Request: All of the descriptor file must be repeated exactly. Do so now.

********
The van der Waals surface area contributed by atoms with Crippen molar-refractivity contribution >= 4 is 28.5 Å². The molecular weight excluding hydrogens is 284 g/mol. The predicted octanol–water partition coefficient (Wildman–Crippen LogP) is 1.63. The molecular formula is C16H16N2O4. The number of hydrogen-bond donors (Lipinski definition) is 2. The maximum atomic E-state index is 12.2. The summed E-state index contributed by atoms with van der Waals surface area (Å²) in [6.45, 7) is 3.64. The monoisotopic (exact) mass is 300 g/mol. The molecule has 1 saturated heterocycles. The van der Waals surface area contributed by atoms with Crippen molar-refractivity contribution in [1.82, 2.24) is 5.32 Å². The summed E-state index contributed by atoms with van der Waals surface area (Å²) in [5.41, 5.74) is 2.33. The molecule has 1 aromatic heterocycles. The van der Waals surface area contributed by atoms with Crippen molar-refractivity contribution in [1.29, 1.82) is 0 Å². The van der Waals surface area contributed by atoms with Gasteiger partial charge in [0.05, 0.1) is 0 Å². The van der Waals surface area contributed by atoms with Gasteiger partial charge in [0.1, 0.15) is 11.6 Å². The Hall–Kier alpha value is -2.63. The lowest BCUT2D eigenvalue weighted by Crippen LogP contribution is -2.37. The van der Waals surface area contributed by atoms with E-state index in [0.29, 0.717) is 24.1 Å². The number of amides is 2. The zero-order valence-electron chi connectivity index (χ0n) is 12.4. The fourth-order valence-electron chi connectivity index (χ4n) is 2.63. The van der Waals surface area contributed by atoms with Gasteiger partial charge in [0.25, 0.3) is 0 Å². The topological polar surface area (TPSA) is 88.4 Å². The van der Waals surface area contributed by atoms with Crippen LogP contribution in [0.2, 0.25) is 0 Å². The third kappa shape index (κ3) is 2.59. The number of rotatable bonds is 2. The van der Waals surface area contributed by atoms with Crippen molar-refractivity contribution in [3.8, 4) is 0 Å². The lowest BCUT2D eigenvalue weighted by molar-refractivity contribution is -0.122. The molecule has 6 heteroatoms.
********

The van der Waals surface area contributed by atoms with Crippen molar-refractivity contribution >= 4 is 28.5 Å². The molecular weight excluding hydrogens is 284 g/mol. The predicted octanol–water partition coefficient (Wildman–Crippen LogP) is 1.63. The molecular formula is C16H16N2O4. The number of hydrogen-bond donors (Lipinski definition) is 2. The maximum atomic E-state index is 12.2. The summed E-state index contributed by atoms with van der Waals surface area (Å²) in [6.45, 7) is 3.64. The monoisotopic (exact) mass is 300 g/mol. The molecule has 1 saturated heterocycles. The van der Waals surface area contributed by atoms with Crippen molar-refractivity contribution in [1.82, 2.24) is 5.32 Å². The summed E-state index contributed by atoms with van der Waals surface area (Å²) in [5.41, 5.74) is 2.33. The molecule has 1 aromatic heterocycles. The van der Waals surface area contributed by atoms with Crippen molar-refractivity contribution in [1.29, 1.82) is 0 Å². The van der Waals surface area contributed by atoms with Gasteiger partial charge in [0.05, 0.1) is 0 Å². The van der Waals surface area contributed by atoms with Gasteiger partial charge in [0.1, 0.15) is 11.6 Å². The Hall–Kier alpha value is -2.63. The lowest BCUT2D eigenvalue weighted by Crippen LogP contribution is -2.37. The van der Waals surface area contributed by atoms with E-state index in [0.29, 0.717) is 24.1 Å². The number of amides is 2. The zero-order valence-electron chi connectivity index (χ0n) is 12.4. The fourth-order valence-electron chi connectivity index (χ4n) is 2.63. The van der Waals surface area contributed by atoms with Gasteiger partial charge in [0.25, 0.3) is 0 Å². The topological polar surface area (TPSA) is 88.4 Å². The van der Waals surface area contributed by atoms with Crippen LogP contribution in [0.2, 0.25) is 0 Å². The third kappa shape index (κ3) is 2.59. The number of rotatable bonds is 2. The van der Waals surface area contributed by atoms with Crippen molar-refractivity contribution in [3.8, 4) is 0 Å². The lowest BCUT2D eigenvalue weighted by molar-refractivity contribution is -0.122. The molecule has 6 heteroatoms.